• Facebook: unadulterated, mindless attention-seeking and photo sharing housed in a truly dreadful website and even worse iOS app. It’s also the only place where people you went to school with beg to be your friend, regardless of the fact they spent their entire time at school ignoring you. Observing the startling fall from grace of those you once deemed untouchable is quite enjoyable, though.
  • Foursquare: a limited shelf life, when you realise that all you’re doing is telling people where you are and they, in turn, couldn’t give two shits.
  • Linkedin: the corporate world’s Facebook where the number of ‘connections’ you have is directly proportional to the perceived length of your penis. From what I can tell, there is no other point to the site (I have 28 connection, incidentally).
  • Soundtracking: probably the most self-indulgent of all six. It allows you to build the ‘soundtrack to your life’ by boring people to death with what you’re currently listening to. A useful, free marketing tool for labels, mind, and that has to be praised.
  • Google+: new, currently invite-only but, as far as I can tell, far more sensibly designed than Facebook. It also allows you to arrange your friends into ‘circles’, which they are not aware of. You know, pretty much like you do in your head, in real life – friends, family, work colleague, morons, etc.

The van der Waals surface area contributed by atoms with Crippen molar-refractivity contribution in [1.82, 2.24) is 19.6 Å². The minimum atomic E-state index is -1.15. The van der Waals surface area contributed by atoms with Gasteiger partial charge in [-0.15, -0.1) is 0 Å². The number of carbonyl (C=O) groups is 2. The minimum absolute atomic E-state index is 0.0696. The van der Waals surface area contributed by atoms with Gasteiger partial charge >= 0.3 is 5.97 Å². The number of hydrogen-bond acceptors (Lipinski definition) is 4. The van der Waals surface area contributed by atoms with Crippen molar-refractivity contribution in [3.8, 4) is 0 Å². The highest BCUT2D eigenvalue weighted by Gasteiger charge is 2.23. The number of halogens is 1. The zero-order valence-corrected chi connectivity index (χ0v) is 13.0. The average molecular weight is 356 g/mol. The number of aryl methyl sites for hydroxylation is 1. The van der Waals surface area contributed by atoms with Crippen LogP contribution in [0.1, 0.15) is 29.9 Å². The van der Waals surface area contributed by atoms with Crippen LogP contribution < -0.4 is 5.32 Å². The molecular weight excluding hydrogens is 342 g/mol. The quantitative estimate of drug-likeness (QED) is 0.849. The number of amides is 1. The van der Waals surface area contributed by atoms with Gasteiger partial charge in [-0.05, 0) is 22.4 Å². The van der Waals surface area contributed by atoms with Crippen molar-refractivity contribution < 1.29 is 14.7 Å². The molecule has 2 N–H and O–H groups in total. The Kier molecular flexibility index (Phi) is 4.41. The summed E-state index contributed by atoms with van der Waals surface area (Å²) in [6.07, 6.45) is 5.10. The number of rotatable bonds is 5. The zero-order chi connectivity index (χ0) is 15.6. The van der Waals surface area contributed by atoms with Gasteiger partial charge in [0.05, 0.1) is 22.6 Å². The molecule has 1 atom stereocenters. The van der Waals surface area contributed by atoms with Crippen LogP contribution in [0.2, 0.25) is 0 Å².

This leaves us in a tangled web of interconnecting online databases with which we share, inform and bore. Updates from Foursquare can be automatically fed through to Twitter, whose tweets can be shoved directly into Facebook, which automatically displays the latest music you’re listening to via Soundtracking. Ultimately, this means you end up with the same list of your previous actions on every site, albeit with a free bit of advertising from the original source.

Sound confusing? It is.

This all begs the question – why don’t they all just get together and create one service? A mammoth social network which takes the best bits from every system above. Sound impossible? Well, it probably is, but it won’t stop me suggesting it.

We all accept advertising is inevitably going to appear on the majority of these sites, so that’s ok – let them all share the profits. I’m sure the people behind Twitter would welcome some real cash rather than hypothetical flotation valuations.